A lot of thought and effort is however necessary when dealing with employee grievances, or personal problems.
While it is true that no statute specifically requires employers to solve their employee's personal problems there are many circumstances under which employers would be foolish to ignore grievances, for example:
- Where the continued existence of the problem affects employee morale, this may in turn cause a drop in productivity, increases in wastage, resignations and even conflict.
This normally occurs where the resolution of the grievance is seen by the employee as the employer's responsibility.
This would, for instance, be so if the employer moved premises, resulting in commuting problems for the employee.
- Where employees are being abused verbally or physically by a manager, the practical and legal consequences for the employer could be dire if the employer does not act quickly, fairly and effectively.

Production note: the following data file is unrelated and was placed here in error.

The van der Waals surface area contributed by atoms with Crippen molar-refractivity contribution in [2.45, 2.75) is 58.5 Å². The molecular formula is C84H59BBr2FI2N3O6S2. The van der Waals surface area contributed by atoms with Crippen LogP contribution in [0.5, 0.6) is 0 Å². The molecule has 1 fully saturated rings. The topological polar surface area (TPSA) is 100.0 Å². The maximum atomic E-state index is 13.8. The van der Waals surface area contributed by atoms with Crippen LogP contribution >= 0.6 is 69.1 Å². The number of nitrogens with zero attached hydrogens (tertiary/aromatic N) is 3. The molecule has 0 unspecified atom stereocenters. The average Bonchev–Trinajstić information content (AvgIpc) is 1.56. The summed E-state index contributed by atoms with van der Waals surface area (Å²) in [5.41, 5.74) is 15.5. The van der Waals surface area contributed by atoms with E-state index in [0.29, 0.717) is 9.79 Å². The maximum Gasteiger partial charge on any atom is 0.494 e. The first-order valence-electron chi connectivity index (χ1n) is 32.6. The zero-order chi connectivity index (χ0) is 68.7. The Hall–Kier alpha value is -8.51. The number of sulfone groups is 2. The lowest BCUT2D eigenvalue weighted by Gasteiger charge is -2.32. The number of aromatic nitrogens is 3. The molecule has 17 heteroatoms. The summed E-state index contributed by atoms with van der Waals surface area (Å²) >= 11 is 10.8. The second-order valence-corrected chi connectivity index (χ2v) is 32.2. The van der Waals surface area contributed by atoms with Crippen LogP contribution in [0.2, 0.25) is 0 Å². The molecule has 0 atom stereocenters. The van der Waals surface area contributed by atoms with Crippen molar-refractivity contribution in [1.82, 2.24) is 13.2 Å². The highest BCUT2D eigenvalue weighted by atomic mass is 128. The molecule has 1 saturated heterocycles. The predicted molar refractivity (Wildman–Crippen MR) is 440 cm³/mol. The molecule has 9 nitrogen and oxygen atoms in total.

This would be the case, for instance, where the employee is being sexually harassed, insulted or bullied.
Employers are reminded of the expensive consequences for the employer in the Real Security case we discussed some months ago.
There the employer had to pay tens of thousands of rand in compensation to an employee who had been sexually harassed by a supervisor, because the employee's grievances were ignored by the employer.
Employees whose salaries are not paid to them and who receive no satisfaction from the employer when expressing such grievances are, under specific circumstances, entitled by law to resign and take the employer to the CCMA or bargaining council for constructive dismissal (a type of forced resignation).